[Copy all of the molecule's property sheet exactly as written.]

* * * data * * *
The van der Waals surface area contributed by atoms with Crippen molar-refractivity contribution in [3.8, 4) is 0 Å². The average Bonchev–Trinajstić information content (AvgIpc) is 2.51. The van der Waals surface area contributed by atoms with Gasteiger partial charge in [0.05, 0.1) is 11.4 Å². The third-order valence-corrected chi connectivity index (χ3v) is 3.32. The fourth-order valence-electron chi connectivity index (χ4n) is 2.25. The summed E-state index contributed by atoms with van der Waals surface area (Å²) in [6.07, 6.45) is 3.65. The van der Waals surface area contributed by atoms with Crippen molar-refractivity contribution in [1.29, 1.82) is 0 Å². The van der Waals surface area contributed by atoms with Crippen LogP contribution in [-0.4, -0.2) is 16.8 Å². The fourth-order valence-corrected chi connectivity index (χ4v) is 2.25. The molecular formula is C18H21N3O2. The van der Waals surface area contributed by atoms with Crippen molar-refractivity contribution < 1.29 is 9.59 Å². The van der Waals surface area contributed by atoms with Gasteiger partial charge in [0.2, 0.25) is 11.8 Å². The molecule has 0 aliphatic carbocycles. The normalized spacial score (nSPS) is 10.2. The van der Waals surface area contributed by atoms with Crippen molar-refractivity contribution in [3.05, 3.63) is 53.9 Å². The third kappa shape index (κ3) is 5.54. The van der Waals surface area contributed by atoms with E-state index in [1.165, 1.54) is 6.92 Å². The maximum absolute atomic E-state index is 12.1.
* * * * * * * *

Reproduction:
The van der Waals surface area contributed by atoms with Crippen molar-refractivity contribution in [3.8, 4) is 0 Å². The average Bonchev–Trinajstić information content (AvgIpc) is 2.51. The van der Waals surface area contributed by atoms with Gasteiger partial charge in [0.05, 0.1) is 11.4 Å². The third-order valence-corrected chi connectivity index (χ3v) is 3.32. The fourth-order valence-electron chi connectivity index (χ4n) is 2.25. The summed E-state index contributed by atoms with van der Waals surface area (Å²) in [6.07, 6.45) is 3.65. The van der Waals surface area contributed by atoms with Crippen molar-refractivity contribution in [1.29, 1.82) is 0 Å². The van der Waals surface area contributed by atoms with Crippen LogP contribution in [-0.4, -0.2) is 16.8 Å². The fourth-order valence-corrected chi connectivity index (χ4v) is 2.25. The molecular formula is C18H21N3O2. The van der Waals surface area contributed by atoms with Crippen molar-refractivity contribution < 1.29 is 9.59 Å². The van der Waals surface area contributed by atoms with Gasteiger partial charge in [0.2, 0.25) is 11.8 Å². The molecule has 0 aliphatic carbocycles. The normalized spacial score (nSPS) is 10.2. The van der Waals surface area contributed by atoms with Crippen molar-refractivity contribution in [3.05, 3.63) is 53.9 Å². The third kappa shape index (κ3) is 5.54. The van der Waals surface area contributed by atoms with E-state index in [1.165, 1.54) is 6.92 Å². The maximum absolute atomic E-state index is 12.1.